I have posted pictures of Peter’s engine and its parts, a picture of the batch of engines made by the German copyist, and finally a shot or two of the sketches Peter made from which he built his engine just so you can have some idea how some of us work! If anyone is sufficiently interested I have a complete set of Peter’s sketches. For Peter’s privacy I have not given his name since I have lost contact with him and this post has been made without seeking his approval.
With the feeling of showing-off again... but not one to keep on grunging for long, here is the engine alongside the original Mk-17. It is very well made and running very well too, forgot the prop size I used. Style is a bit like the the Merco/Stebro conversion. I would have too look up in my files where it came from. Could be Germany, not sure. The mention of printer dye is of interest since I have used Dylon colour myself in the past when giving anodising a try, following the method of N.Rat in of the the old Model Engine Word magazine articles.
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Old Mar 17, 2013, 08:16 AM
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France, Aquitaine, Duras
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Originally Posted by Reginald View Post
The mention of printer dye is of interest since I have used Dylon colour myself in the past when giving anodising a try, following the method of N.Rat in of the the old Model Engine Word magazine articles.
N.Rat is the eBay user name of my pal Peter who built the first of these engines. N Rat is an anagram of his actual name which is Peter Tarn.
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Old Mar 17, 2013, 11:35 AM
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Canada, ON, Hamilton
Joined Oct 2005
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Gentlemen, these are all interesting comments/observations.
What can I say?
Not much, maybe nothing?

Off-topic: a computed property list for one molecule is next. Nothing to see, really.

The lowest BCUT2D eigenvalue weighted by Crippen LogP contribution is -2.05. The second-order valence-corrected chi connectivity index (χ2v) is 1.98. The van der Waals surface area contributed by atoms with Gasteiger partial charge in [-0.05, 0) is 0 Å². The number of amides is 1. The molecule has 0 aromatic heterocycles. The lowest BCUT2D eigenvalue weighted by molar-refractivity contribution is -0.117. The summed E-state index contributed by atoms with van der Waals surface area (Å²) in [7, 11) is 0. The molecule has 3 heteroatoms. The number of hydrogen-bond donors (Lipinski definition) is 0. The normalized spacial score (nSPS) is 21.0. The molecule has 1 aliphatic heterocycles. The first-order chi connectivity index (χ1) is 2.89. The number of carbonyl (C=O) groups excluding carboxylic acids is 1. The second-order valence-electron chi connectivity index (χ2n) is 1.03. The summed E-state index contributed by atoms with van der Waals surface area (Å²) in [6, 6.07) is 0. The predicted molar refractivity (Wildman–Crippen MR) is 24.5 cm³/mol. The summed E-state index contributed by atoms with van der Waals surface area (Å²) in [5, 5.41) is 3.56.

Each comment (copied down below) does ring a truth.
You are all a really great bunch of modelers, and that is what it is all about.

Krafty, I’m sorry you did not get the expected response to your postings.
I did enjoy seeing your engine pictures. I would love to have the knowledge of “machining” so that I could talk the “lingo”, but unfortunately I have a hard enough time with just one language.

Maybe I didn’t (as perhaps others) give you a technical question or response because I lacked the knowledge.

However, please note, that I do envy your talents. People that can create and machine parts are very talented. Personally, I put them on the same pedestal as, say, a famous artist or musician or composer. I like to look/watch and listen , but I can’t really contribute!

So, you might ask, why am I interested in model engines? Good question?
As a kid (1946) I learned on my own, no mentor. I dreamed of having my models fly.
And, as a kid, I was very limited with funds, so a model engine was very expensive.
Just looking at model engine pictures made the dreams seem so much more real.
And that’s why I only collect “newer” , or my era of model engines.
Then, I thought, if I had “one of those” my model would fly.
And fly they did, often into many mishaps.
The few that actually flew, often did so on the first flight with a full tank of fuel!
But I did struggle on, and here I am now.
Not having the technical “lingo” I can only offer up pictures, like a little kid, see what I got!



Twin Stack, [good points here...]
“we have some extremely talented people who frequent this forum, but are still a little reluctant